a number of variations to each of the seven channel-purifications may be practiced.
Pratyahara. It is the least understood of the components (angas) of yoga. In YS.II.54, if we understand the sutra correctly, it means
first calming the mind,
then merging the senses into the calmed mind, and thereby
calming the sense faculties. In actual instruction it is done through certain breathing practices in which the awareness is centered in pranamaya kosha.
Under a capable preceptor, one feels the movement of the subtle wind of vayu moving from one point to another in the body in a systematic progression from point to point, until
the physical body is forgotten,
the awareness of pranamaya kosha deepens, and then
as the prana begins to merge into its source in the manomaya kosha, the mind is calmed and the senses are stilled. From here, yoga-nidra (not to be confused with simple shavasana practices that sometimes pass for yoga-nidra) is the next step. From here one may move towards the next steps in yoga-nidra or towards deeper meditations, or may be allowed to practice both if one has the time for them.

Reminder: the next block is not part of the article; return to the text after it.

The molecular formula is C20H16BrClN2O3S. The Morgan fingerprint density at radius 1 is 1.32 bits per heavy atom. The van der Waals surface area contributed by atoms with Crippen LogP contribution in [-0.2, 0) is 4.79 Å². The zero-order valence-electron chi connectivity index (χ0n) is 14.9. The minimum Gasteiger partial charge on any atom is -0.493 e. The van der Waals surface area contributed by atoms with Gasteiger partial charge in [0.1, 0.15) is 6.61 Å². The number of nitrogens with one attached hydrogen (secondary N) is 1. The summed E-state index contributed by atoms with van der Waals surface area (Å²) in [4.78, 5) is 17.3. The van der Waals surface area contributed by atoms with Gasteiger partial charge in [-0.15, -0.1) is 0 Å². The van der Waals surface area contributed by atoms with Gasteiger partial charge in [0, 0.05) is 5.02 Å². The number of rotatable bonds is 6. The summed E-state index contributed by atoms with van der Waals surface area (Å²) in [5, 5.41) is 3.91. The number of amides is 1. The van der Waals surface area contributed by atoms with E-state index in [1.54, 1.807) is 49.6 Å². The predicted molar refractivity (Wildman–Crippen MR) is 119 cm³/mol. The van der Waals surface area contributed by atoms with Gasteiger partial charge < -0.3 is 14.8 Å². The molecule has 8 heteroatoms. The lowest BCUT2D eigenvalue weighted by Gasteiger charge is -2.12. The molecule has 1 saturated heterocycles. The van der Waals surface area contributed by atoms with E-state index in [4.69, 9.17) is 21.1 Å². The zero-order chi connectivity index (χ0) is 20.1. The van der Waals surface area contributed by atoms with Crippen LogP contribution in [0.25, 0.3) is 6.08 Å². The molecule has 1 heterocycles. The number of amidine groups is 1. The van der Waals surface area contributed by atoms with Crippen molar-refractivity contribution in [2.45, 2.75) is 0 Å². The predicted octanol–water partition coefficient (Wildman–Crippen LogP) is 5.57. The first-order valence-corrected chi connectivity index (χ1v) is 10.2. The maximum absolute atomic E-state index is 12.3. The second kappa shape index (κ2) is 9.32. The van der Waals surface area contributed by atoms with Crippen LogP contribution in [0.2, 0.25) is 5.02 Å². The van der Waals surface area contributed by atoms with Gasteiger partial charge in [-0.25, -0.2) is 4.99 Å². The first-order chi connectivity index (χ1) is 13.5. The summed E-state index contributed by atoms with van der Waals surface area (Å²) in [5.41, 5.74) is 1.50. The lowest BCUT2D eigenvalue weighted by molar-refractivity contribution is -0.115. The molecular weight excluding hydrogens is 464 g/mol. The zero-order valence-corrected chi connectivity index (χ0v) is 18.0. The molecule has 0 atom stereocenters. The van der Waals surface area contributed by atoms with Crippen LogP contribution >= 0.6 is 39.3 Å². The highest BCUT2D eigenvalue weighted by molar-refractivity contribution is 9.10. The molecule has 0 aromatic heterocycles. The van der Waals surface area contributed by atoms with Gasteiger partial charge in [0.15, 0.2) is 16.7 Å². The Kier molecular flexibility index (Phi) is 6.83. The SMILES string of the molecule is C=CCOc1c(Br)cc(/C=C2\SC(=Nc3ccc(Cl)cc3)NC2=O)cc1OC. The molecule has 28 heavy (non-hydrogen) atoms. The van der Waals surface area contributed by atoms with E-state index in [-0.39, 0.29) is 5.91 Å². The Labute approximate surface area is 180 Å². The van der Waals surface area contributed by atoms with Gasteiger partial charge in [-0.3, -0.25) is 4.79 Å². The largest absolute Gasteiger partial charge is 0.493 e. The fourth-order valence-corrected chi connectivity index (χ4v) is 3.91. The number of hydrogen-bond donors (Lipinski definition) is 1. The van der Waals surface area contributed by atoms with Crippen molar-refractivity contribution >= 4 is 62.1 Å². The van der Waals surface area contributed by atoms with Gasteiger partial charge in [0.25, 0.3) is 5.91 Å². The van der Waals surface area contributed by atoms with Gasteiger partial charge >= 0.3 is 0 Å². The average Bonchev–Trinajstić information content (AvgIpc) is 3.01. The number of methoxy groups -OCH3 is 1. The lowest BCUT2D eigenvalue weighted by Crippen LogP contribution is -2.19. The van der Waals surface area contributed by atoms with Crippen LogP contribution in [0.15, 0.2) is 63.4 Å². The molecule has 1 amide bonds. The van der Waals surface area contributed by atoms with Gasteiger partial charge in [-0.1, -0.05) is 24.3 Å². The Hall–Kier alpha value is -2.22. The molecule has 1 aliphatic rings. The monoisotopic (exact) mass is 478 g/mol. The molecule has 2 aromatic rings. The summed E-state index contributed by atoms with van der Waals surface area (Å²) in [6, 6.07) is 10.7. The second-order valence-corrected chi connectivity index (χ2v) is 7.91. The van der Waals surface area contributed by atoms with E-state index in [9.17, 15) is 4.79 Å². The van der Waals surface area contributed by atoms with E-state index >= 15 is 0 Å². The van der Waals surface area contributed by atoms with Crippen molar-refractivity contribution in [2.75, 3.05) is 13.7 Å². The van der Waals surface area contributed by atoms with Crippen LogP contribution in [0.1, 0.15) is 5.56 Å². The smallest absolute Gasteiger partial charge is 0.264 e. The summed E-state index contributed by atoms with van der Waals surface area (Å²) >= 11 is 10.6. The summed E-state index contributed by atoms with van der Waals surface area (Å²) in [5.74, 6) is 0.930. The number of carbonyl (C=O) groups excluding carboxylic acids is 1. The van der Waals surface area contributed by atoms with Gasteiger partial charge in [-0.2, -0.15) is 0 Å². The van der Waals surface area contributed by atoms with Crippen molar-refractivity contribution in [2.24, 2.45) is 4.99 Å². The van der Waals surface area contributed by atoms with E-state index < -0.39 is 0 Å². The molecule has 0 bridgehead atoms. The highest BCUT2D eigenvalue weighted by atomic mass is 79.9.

Kundalini breathing. This is the first step in the tantric path, the awareness of an energy flow in the spine, imagining and then feeling it, as though the breath is flowing through an imaginary hollow in the spine.
Many uninitiated teachers nowadays try to teach chakra awakening without having first mastered this sumeru pranayama. Also, if one is not initiated by a master into this method, s/he cannot induce the experience of sumeru breathing.
If it is done without the appropriate preparations, such as the correct way of maintaining the spine, it can lead to harm, and
If it is done without using the appropriate mantra – not just any arbitrary mantra – it may be futile, or worse, in that without the proper mantra one may not be able to channel the energy, resulting in possible disturbances and diseases.
Sa-garbha pranayama. It is commonly understood to mean the practice of kumbhaka with mental concentration on a mantra. The Himalayan system of pranapana-smrty-up-sthana means the awareness of a mantra along with the awareness of the breath flow in all its various stages. Again, this is taught in an initiatory process. We shall include it in our description of japa also.